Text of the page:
Over the last couple of years Northwestern’s campus has been home to many exciting changes. Construction, demolition and remodeling have all helped students and Orange City residents alike see a rapid evolution of the campus landscape.
Some of the most recent changes have been the construction of the DeWitt Learning Commons and the remodeling of the Ramaker Center. These changes have been hard to miss for those on campus, but there has been another lesser-known development for NW just this year, in the form of a new acquisition.
Orange City decided to vacate a section of Arizona Avenue Southwest in early December, and deeded it to the school. This portion of the street is located in the northwest corner of campus and consists of the half block situated between the North Suites residence hall and Kepp Hall.
Duane Feekes, City Administrator in Orange City, provided some history on the ownership of the street.
“When the college wanted to build Stegenga Hall about 20 years ago, we closed Arizona Avenue SW from Seventh Street to Highway 10,” Feekes said.
Most of the street was removed, but a small section was left to provide access for two residential properties now known as the Wiersma Cottage and Jasper House.
The college purchased the Wiersma Cottage in 2002 to house the college’s nursing department, and acquired the Jasper House in January of 2012.
Once NW owned the property on both sides of the street, the city decided to deed the street to the college.
“There was really no sense for us to keep it, because it’s really enveloped by the campus,” Feekes said.
Once the city began to consider vacating this block, it wasn’t a very complicated process but it did have a few different steps.
“First, the council considers vacating,” Feekes said. “If they decide to do it, they have to schedule a public hearing, put a public notice in the paper, then allow the public to come in and comment. Once the hearing is closed, they adopt a resolution to go through with it or not.”
After the city council voted and no town residents gave comments, the college became the official owners of the street.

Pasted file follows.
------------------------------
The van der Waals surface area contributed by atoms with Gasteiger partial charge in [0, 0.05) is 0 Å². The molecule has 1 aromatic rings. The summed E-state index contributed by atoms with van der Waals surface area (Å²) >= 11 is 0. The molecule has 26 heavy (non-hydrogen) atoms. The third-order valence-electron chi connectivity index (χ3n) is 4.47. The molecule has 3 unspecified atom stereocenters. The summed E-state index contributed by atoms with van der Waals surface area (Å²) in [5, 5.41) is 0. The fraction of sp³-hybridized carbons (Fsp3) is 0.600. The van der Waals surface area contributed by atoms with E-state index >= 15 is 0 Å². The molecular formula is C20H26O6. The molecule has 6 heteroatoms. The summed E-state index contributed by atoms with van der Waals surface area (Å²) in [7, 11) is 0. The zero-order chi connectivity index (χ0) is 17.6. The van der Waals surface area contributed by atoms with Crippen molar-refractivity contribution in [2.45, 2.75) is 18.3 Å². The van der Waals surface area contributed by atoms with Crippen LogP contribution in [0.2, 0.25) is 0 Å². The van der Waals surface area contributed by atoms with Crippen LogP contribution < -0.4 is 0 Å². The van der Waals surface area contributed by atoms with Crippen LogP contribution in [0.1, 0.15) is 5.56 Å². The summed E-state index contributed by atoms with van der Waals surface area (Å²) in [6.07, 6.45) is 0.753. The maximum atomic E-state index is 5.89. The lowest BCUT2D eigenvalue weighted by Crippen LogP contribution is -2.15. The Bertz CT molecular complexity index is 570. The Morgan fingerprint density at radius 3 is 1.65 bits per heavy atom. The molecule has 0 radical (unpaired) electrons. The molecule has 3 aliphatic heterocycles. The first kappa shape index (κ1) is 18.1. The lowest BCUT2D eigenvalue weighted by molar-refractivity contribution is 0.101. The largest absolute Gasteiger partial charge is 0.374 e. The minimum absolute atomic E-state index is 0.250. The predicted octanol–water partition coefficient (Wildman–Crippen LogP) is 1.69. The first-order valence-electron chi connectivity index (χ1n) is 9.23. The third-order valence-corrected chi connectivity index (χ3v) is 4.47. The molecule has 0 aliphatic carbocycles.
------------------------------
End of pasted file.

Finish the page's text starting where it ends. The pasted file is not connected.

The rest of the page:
Although the school is excited about the possibilities this purchase makes possible, it stated students should not expect any immediate changes.
“The biggest advantage for us is that it allows us to be more flexible,” said Doug Beukelman, the Vice President for Financial Affairs.
Some students may see the different building projects occurring on campus as slightly spontaneous, but the school is not simply erecting new buildings on a whim. Past, present and future changes originate from the school’s master plan.
“We did our Master Planning with the whole community. Anybody who wanted to could come in and write out what they would like to see, what was missing from campus and what was great about campus,” Beukelman said.
This plan has been the driving force behind much of the recent growth on campus.
The Learning Commons, the upcoming Juffer Athletic Fieldhouse and even talk of a future center for science classrooms and laboratories were all included in the master planning exercise. The space currently occupied by the half block of Arizona Avenue. SW and Kepp Hall also has a role in the master plan.
“The vision was that there would be another suites type building located across the street,” Beukelman said. “By vacating the street, we are not restricted on where we could place it. This allows us to look at one that would possibly be physically connected to North Suites, and together they would form a residence hall similar in size to the other dorm buildings.”
Nothing is expected to happen immediately. Beukelman predicts that we’re still a couple years away from construction.
While this is potentially a very long range project, the school also has done some looking into what a womens’ suites-style residence hall would look like.
“We formed a committee to look at a potential womens’ suite style housing,” Beukelman said. “It’s very preliminary; we’ve only had one meeting. At some point during that process, we would be getting student involvement. Probably talking to the men that live in North, asking them what they like or what they would change.”
Kendall Stanislav, who has been the Resident Director at the North since its construction, is one of the members of this preliminary committee.
“I think that although there were some doubts, the suites have been an effective form of student housing, and the men who have lived here have had great experiences,” Stanislav said. “I think the option of being able to offer a similar type of housing for women on campus is incredibly exciting.”